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Appendixb

Appendixb

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The Hydrogen Atom Orbitals B
In Chapter 1 and Appendix A, the angular and radial parts of the Schr\u00f6dinger
equation for an electron moving in the potential of a nucleus of charge Z were obtained.

These "hydrogen-like" atomic orbitals are proper eigenstates for H, He+, Li++, Be+++ ,
etc. They also serve as useful starting points for treating many-electron atoms and
molecules in that they have been found to be good basis functions in terms of which to
expand the orbitals of most atoms and ions. In this Appendix, we will examine the sizes,
energies, and shapes of these orbitals and consider, in particular, how these properties vary
with principal quanutm number n, charge Z, and angular quantum numbers l and m.

In Chapter 1 and Appendix A, it was shown that the total r,\u03b8,\u03c6 dependence of
these so-called hydrogenic orbitals is given as:
\u03c8n,l,m= Yl,m(\u03b8, \u03c6) Rn,l (r),
where the spherical harmonics Yl,m are expressed in terms of the associated legendre
polynomials Plm(\u03b8) as
Yl,m (\u03b8,\u03c6) = Pl|m|(cos\u03b8) (2\u03c0)-1/2 exp(im\u03c6),
and the radial functions Rn,l(r) are given in terms of Laguerre polynomials of order n-l-1,
Ln-l-1(\u03c1) as follows:
Rn,l(r) = Nn,l\u03c1le-\u03c1/2 Ln-l-1(\u03c1) ,
where Nn.l is a normalization constant. Here, the radial coordinate r of the electron is
contained in the variable\u03c1 defined as
\u03c1= Zr/aon,
where ao is the bohr radius
ao = h2 /\u00b5e2 = 0.529 \u00c5.
The energies of these hydrogenic orbitals, relative to an electron infinitely far from the
nucleus and with zero kinetic energy, are
E = -\u00b5 Z2 e4/2h2n2 = - 27.21 Z2/2n2 eV.
The n = 1, 2, and 3 wavefunctions are given explicitly as follows:

n=1, l=0, m=0,\u03c8= (Z/ao)3/2(\u03c0)-1/2 exp(-Zr/ao)
n=2, l=0, m=0,\u03c8 = (Z/ao)3/2(2\u03c0)-1/2 (1-Zr/2ao)/2 exp(-Zr/2ao)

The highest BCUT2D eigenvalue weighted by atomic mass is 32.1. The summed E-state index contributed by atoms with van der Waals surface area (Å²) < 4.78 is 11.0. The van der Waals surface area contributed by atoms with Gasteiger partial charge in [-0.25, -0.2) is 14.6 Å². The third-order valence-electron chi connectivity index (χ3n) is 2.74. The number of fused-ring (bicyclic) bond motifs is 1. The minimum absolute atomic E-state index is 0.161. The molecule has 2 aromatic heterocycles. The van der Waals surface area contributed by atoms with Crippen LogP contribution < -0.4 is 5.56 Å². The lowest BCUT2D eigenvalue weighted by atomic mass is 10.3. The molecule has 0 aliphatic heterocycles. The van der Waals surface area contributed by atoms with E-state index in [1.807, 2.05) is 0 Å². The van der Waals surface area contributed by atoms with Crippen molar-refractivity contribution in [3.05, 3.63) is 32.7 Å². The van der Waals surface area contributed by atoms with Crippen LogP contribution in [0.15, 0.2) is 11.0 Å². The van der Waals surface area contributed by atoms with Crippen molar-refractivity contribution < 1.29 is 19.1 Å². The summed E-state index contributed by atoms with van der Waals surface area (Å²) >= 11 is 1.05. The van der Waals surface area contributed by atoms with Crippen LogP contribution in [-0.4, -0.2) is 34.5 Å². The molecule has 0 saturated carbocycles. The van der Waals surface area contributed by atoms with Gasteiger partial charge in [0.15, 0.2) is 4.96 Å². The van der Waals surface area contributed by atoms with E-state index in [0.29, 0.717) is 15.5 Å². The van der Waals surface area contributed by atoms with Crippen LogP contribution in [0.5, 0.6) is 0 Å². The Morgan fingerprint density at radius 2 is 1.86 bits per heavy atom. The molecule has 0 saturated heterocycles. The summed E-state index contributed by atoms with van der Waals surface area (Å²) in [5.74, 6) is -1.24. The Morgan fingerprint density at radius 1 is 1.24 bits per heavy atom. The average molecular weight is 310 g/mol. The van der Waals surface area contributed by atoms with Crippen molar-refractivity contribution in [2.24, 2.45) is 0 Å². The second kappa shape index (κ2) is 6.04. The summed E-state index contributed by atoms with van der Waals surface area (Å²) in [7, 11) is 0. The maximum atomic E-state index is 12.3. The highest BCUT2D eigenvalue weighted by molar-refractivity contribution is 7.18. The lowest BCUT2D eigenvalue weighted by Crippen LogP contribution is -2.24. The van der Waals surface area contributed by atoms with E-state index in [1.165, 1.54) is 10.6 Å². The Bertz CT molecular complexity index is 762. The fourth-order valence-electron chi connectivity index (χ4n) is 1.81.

n=2, l=1, m=0,\u03c8 = (Z/ao)3/2(2\u03c0)-1/2 Zr/4ao cos\u03b8 exp (-Zr/2ao)
n=2, l=1, m=\u00b11,\u03c8 = (Z/ao)3/2(4\u03c0)-1/2 Zr/4ao sin\u03b8 exp(\u00b1i\u03c6) exp(-Zr/2ao)
n=3, l=0, m=0,\u03c8 = (Z/ao)3/2(3\u03c0)-1/2 [27-18Zr/ao+2(Zr/ao)2]/81

exp(-Zr/3ao)
n=3, l=1, m=0,\u03c8 = (Z/ao)3/2(2\u03c0)-1/2 2/81 [6Zr/ao-(Zr/ao)2] cos\u03b8
exp(-Zr/3ao)
n=3, l=1, m=\u00b11,\u03c8 = (Z/ao)3/2(\u03c0)-1/2 1/81 [6Zr/ao-(Zr/ao)2] sin\u03b8
exp(\u00b1i\u03c6) exp(-Zr/3ao)
n=3, l=2, m=0,\u03c8 = (Z/ao)3/2(6\u03c0)-1/2 1/81(Zr/ao)2 [3cos2\u03b8 -1]
exp(-Zr/3ao)
n=3, l=2, m=\u00b11,\u03c8= (Z/ao)3/2(\u03c0)-1/2 1/81(Zr/ao)2 sin\u03b8 cos\u03b8 exp(\u00b1i\u03c6)
exp(-Zr/3ao)
n=3, l=2, m=\u00b12,\u03c8 = (Z/ao)3/2(4\u03c0)-1/2 1/81(Zr/ao)2 sin2\u03b8 exp(\u00b12i\u03c6)
exp(-Zr/3ao).
On pages 133-136 of Pauling and Wilson are tabulated the bound-state solutions of this
problem for n ranging up to n=6 and l-values up to l=5.
The above\u00b1 m functions are appropriate whenever one wishes to describe orbitals
that are eigenfunctions of Lz, the component of orbital angular momentum along the z-axis.
The functions with\u00b1 m quantum numbers can be combined in pairs to give the spatially
oriented functions with which most chemists are familiar:
\u03c8+= 2-1/2 [\u03c8m+ \u03c8\u2212m]
and
\u03c8-= 2-1/2 [\u03c8m- \u03c8\u2212m] .
For example, when applied to the 2p\u00b11 functions, one forms the 2px and 2py functions; the
3d\u00b11 functions combine to give the 3dxz and 3dyz functions; and the 3d\u00b12 functions

combine to give the 3dxy and 3dx2-y2 functions. These spatially directed functions are more
appropriate for use whenever one is dealing with the interaction of the atom on which these
orbitals are located with surrounding "ligands" or bonding partners which are spatially
arranged in a manner that destroys the spherical and axial symmetry of the system. One is

permitted to combine the\u00b1 m functions in this manner because these pairs of functions are
energetically degenerate; any combination of them is therefore of the same energy.
There are several important points to stress about these hydrogenic atomic
functions:

1. Their energies vary as -Z2/n2, so atoms with higher Z values will have more tightly
bound electrons (for the same n). In a many-electron atom, one often introduces the
concept of an effective nuclear charge Zeff, and takes this to be the full nuclear charge Z
minus the number of electrons that occupy orbitals that reside radially "inside" the orbital in

question. For example, Zeff = 6-2=4 for the n=2 orbitals of Carbon in the 1s22s22p4

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